India’s trade union demands ‘serious action’ against Amazon after report alleges it worked to dodge country’s regulations

India’s trade union demands ‘serious action’ against Amazon after report alleges it worked to dodge country’s regulations

India’s leading trade union has urged the government to punish Amazon after a media report alleged that Jeff Bezos’s company has been secretly discriminating small sellers on its platform.

For years, Amazon has been “circumventing” Indian laws to “conduct unfair and unethical trade,” the Confederation of All India Traders (CAIT) tweeted on Wednesday. The umbrella group, which includes over 40,000 local trade associations, demanded that the government takes “serious action” against the corporation.

CAIT chief Praveen Khandelwal said that it is “an open and shut case that Amazon is willfully playing with rules.”

Earlier on Wednesday, Reuters published a report alleging that Amazon has been waging a secret campaign to bypass India’s antitrust regulations. The US-based company has been giving “preferential treatment” to a small group of sellers on its Indian platform and has “publicly misrepresented” its ties with the sellers, the news agency said, citing Amazon’s internal documents dated between 2012 and 2019.

According to the report, Amazon gave specific sellers discounted fees and, in some cases, helped them to cut deals with major tech companies, including Apple and Microsoft. This goes against the e-commerce giant’s claim that it treats all sellers equally.  

Reuters cited documents suggesting that just 35 of Amazon’s more than 400,000 sellers in India accounted for around two-thirds of its online sales in 2019. An internal note, prepared by the staff for Amazon’s senior executive Jay Carney, advised him not to disclose this disparity during a meeting with an Indian ambassador that year, the report said.

Another note reportedly referred to Indian Prime Minister Narendra Modi as “not an intellectual,” as the company was looking for ways to skirt around India’s increasingly tough regulations.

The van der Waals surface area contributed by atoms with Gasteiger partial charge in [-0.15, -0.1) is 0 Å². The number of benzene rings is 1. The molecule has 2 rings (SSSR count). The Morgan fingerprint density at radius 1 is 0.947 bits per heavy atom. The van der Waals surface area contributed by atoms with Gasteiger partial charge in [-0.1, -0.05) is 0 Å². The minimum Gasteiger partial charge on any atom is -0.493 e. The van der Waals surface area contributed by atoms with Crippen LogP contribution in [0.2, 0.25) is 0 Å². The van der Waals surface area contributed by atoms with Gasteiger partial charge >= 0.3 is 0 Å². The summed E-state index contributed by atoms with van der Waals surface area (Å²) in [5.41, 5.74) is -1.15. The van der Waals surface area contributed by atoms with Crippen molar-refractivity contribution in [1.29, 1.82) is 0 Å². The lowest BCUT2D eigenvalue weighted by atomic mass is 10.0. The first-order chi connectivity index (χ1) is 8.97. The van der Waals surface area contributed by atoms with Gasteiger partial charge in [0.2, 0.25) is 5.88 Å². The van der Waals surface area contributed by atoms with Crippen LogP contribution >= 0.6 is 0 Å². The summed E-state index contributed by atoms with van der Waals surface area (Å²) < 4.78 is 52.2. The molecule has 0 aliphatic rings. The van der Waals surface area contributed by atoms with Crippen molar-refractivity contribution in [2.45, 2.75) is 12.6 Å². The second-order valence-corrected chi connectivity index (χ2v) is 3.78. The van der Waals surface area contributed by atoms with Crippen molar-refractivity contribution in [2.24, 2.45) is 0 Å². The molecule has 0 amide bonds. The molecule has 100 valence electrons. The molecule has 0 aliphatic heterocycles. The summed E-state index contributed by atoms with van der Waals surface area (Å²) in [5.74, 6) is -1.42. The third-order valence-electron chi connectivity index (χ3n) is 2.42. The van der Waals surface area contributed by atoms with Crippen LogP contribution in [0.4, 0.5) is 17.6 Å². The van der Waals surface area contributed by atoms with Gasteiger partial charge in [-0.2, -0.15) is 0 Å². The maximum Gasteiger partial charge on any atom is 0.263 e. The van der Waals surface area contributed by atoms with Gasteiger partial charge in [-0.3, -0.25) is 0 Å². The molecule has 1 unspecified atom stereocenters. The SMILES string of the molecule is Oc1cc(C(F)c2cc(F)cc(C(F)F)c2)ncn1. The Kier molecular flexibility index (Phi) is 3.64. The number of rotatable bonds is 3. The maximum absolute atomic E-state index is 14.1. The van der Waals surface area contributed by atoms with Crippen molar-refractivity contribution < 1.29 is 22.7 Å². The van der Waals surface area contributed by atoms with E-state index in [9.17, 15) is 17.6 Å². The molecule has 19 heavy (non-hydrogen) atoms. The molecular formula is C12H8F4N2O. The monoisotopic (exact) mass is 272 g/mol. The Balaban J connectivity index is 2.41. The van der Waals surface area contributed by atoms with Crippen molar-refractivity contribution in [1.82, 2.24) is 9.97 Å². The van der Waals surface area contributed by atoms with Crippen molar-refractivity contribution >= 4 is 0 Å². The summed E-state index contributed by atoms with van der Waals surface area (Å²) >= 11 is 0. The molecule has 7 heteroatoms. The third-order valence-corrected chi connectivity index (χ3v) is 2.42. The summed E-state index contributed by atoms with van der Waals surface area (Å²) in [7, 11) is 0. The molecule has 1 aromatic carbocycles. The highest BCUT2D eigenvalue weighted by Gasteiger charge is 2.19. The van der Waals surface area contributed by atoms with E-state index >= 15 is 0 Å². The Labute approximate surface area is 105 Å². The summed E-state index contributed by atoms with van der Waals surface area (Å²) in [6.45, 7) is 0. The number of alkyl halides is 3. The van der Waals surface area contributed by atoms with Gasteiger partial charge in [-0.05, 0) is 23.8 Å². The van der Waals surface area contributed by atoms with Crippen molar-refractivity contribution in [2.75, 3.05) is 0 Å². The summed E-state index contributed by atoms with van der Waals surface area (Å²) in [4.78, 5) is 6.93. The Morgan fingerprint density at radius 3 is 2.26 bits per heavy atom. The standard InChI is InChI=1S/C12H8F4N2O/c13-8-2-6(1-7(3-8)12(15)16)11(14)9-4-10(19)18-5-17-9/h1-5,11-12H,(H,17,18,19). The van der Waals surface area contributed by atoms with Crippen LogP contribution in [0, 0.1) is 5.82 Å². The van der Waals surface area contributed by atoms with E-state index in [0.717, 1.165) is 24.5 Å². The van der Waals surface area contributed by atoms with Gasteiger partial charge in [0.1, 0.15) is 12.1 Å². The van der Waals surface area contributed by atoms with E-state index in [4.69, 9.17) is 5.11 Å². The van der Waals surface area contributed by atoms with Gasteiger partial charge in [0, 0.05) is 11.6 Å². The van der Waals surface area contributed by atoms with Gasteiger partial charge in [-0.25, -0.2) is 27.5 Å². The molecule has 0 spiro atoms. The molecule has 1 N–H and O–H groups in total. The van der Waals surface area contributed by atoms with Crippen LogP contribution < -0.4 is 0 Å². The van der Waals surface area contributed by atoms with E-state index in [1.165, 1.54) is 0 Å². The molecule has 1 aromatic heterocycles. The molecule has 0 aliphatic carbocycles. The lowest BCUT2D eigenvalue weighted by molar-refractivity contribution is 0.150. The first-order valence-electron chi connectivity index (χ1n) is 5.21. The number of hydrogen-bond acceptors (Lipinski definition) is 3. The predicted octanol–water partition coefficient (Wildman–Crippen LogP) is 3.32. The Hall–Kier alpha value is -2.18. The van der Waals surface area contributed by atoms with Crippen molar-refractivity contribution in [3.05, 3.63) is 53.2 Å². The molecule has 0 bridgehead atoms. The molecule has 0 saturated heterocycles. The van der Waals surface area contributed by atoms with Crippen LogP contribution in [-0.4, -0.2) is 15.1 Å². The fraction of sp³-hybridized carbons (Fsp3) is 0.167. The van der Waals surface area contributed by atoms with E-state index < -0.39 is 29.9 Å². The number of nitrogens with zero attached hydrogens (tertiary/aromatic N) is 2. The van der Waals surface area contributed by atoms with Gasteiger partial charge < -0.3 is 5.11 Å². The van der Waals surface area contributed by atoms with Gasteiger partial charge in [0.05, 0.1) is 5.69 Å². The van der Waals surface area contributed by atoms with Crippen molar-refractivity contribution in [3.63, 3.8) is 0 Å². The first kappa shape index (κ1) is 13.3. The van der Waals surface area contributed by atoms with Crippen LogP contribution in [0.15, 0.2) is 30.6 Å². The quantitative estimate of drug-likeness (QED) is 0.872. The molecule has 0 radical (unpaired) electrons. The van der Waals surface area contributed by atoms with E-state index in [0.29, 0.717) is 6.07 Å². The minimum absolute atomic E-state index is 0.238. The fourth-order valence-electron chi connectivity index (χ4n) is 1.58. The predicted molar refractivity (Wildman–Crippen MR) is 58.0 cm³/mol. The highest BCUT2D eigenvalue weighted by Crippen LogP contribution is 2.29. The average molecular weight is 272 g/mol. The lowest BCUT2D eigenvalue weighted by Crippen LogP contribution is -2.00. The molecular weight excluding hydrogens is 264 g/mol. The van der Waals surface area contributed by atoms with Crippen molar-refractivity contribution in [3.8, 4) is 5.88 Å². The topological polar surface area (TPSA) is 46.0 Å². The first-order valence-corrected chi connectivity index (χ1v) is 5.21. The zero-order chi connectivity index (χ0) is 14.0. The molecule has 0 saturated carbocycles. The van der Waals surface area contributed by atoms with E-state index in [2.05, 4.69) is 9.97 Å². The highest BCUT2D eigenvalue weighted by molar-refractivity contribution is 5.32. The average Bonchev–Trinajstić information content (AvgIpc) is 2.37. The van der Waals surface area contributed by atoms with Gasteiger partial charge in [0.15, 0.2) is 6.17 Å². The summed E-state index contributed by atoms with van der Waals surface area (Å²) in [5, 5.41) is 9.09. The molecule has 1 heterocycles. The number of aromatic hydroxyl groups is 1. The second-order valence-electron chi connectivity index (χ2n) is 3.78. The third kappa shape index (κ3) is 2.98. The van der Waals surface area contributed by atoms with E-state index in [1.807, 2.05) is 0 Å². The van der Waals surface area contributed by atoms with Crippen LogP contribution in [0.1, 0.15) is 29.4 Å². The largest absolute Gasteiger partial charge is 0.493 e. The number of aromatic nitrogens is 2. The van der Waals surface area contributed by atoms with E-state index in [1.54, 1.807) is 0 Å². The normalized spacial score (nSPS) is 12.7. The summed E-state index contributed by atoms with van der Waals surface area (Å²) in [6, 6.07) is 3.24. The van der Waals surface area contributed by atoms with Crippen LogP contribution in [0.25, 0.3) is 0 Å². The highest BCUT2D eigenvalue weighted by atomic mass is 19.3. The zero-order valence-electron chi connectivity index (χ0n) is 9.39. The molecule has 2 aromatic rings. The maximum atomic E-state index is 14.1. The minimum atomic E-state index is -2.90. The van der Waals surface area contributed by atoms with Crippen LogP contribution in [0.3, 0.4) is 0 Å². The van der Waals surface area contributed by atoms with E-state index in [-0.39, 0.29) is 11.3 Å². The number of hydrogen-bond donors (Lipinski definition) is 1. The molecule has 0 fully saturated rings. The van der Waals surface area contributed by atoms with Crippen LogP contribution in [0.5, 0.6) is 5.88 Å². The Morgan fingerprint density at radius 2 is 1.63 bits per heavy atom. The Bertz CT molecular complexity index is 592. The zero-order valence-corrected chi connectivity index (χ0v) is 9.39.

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Amazon has denied giving preferential treatment to any seller on its platform and told Reuters that it has always complied with the law. The company argued that the report is based on “unsubstantiated, incomplete, and/or factually incorrect information,” which has been leaked “with the intention of creating sensation and discrediting Amazon.” 

The Indian government has not commented on the story in Reuters.  

Amazon’s practices have been in the crosshairs at home and abroad. In November 2020, the European Commission accused the company of violating EU antitrust laws by “distorting” competition in online retail markets.

“Data on the activity of third party sellers should not be used to the benefit of Amazon when it acts as a competitor to these sellers,” the Commission’s Vice President Margrethe Vestager said.

Last year’s investigation by the US House of Representatives’ Judiciary Committee concluded that Amazon’s “pattern of exploiting sellers, enabled by its market dominance, raises serious competition concerns.”

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